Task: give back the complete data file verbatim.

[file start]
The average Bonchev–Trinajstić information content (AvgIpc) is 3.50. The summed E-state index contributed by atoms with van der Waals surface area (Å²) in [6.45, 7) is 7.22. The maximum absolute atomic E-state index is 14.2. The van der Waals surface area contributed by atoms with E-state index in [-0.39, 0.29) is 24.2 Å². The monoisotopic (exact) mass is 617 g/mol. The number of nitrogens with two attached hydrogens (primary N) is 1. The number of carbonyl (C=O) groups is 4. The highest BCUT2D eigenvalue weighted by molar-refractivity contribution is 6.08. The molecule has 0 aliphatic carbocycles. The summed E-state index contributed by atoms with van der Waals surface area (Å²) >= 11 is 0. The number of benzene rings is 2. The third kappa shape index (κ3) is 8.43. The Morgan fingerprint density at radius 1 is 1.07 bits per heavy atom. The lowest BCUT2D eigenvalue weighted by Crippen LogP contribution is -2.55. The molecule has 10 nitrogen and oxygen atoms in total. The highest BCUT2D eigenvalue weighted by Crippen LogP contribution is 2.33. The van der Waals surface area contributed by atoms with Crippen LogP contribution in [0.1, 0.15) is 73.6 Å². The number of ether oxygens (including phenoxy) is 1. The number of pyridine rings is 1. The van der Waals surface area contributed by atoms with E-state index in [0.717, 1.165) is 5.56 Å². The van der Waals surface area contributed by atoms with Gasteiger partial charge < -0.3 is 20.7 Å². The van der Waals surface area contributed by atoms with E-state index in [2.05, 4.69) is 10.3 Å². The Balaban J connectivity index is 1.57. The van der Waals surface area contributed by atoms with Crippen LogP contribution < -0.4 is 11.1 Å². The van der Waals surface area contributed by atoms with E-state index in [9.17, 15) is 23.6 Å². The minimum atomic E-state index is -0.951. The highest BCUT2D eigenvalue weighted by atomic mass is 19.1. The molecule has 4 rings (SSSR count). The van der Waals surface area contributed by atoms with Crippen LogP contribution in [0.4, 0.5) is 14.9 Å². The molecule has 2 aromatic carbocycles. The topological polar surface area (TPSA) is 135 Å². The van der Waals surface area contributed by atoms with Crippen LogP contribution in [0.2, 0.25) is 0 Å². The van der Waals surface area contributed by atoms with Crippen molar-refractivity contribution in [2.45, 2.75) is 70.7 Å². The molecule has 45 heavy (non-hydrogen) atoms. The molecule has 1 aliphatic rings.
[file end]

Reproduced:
The average Bonchev–Trinajstić information content (AvgIpc) is 3.50. The summed E-state index contributed by atoms with van der Waals surface area (Å²) in [6.45, 7) is 7.22. The maximum absolute atomic E-state index is 14.2. The van der Waals surface area contributed by atoms with E-state index in [-0.39, 0.29) is 24.2 Å². The monoisotopic (exact) mass is 617 g/mol. The number of nitrogens with two attached hydrogens (primary N) is 1. The number of carbonyl (C=O) groups is 4. The highest BCUT2D eigenvalue weighted by molar-refractivity contribution is 6.08. The molecule has 0 aliphatic carbocycles. The summed E-state index contributed by atoms with van der Waals surface area (Å²) >= 11 is 0. The number of benzene rings is 2. The third kappa shape index (κ3) is 8.43. The Morgan fingerprint density at radius 1 is 1.07 bits per heavy atom. The lowest BCUT2D eigenvalue weighted by Crippen LogP contribution is -2.55. The molecule has 10 nitrogen and oxygen atoms in total. The highest BCUT2D eigenvalue weighted by Crippen LogP contribution is 2.33. The van der Waals surface area contributed by atoms with Crippen LogP contribution in [0.1, 0.15) is 73.6 Å². The number of ether oxygens (including phenoxy) is 1. The number of pyridine rings is 1. The van der Waals surface area contributed by atoms with E-state index in [0.717, 1.165) is 5.56 Å². The van der Waals surface area contributed by atoms with Gasteiger partial charge < -0.3 is 20.7 Å². The van der Waals surface area contributed by atoms with E-state index in [2.05, 4.69) is 10.3 Å². The Balaban J connectivity index is 1.57. The van der Waals surface area contributed by atoms with Crippen LogP contribution < -0.4 is 11.1 Å². The van der Waals surface area contributed by atoms with E-state index in [9.17, 15) is 23.6 Å². The minimum atomic E-state index is -0.951. The highest BCUT2D eigenvalue weighted by atomic mass is 19.1. The molecule has 4 rings (SSSR count). The van der Waals surface area contributed by atoms with Crippen LogP contribution in [0.4, 0.5) is 14.9 Å². The molecule has 2 aromatic carbocycles. The topological polar surface area (TPSA) is 135 Å². The van der Waals surface area contributed by atoms with Crippen LogP contribution in [0.2, 0.25) is 0 Å². The van der Waals surface area contributed by atoms with Crippen molar-refractivity contribution in [2.45, 2.75) is 70.7 Å². The molecule has 45 heavy (non-hydrogen) atoms. The molecule has 1 aliphatic rings.